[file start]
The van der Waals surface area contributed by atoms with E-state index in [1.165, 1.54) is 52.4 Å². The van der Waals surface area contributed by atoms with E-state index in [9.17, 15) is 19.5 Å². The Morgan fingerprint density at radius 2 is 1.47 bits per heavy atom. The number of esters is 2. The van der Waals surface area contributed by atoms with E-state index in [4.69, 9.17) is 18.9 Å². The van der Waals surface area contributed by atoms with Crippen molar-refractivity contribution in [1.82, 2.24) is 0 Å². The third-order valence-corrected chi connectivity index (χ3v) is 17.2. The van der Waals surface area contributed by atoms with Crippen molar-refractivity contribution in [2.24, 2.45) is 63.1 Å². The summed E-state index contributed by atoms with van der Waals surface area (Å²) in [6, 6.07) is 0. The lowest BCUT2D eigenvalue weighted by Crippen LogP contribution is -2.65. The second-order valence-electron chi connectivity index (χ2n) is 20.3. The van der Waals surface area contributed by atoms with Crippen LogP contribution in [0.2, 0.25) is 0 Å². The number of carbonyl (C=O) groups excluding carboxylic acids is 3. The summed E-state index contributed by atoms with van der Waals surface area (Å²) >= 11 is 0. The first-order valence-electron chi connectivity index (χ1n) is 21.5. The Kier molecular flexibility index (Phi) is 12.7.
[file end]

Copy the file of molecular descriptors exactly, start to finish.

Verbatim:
The van der Waals surface area contributed by atoms with E-state index in [1.165, 1.54) is 52.4 Å². The van der Waals surface area contributed by atoms with E-state index in [9.17, 15) is 19.5 Å². The Morgan fingerprint density at radius 2 is 1.47 bits per heavy atom. The number of esters is 2. The van der Waals surface area contributed by atoms with E-state index in [4.69, 9.17) is 18.9 Å². The van der Waals surface area contributed by atoms with Crippen molar-refractivity contribution in [1.82, 2.24) is 0 Å². The third-order valence-corrected chi connectivity index (χ3v) is 17.2. The van der Waals surface area contributed by atoms with Crippen molar-refractivity contribution in [2.24, 2.45) is 63.1 Å². The summed E-state index contributed by atoms with van der Waals surface area (Å²) in [6, 6.07) is 0. The lowest BCUT2D eigenvalue weighted by Crippen LogP contribution is -2.65. The second-order valence-electron chi connectivity index (χ2n) is 20.3. The van der Waals surface area contributed by atoms with Crippen LogP contribution in [0.2, 0.25) is 0 Å². The number of carbonyl (C=O) groups excluding carboxylic acids is 3. The summed E-state index contributed by atoms with van der Waals surface area (Å²) >= 11 is 0. The first-order valence-electron chi connectivity index (χ1n) is 21.5. The Kier molecular flexibility index (Phi) is 12.7.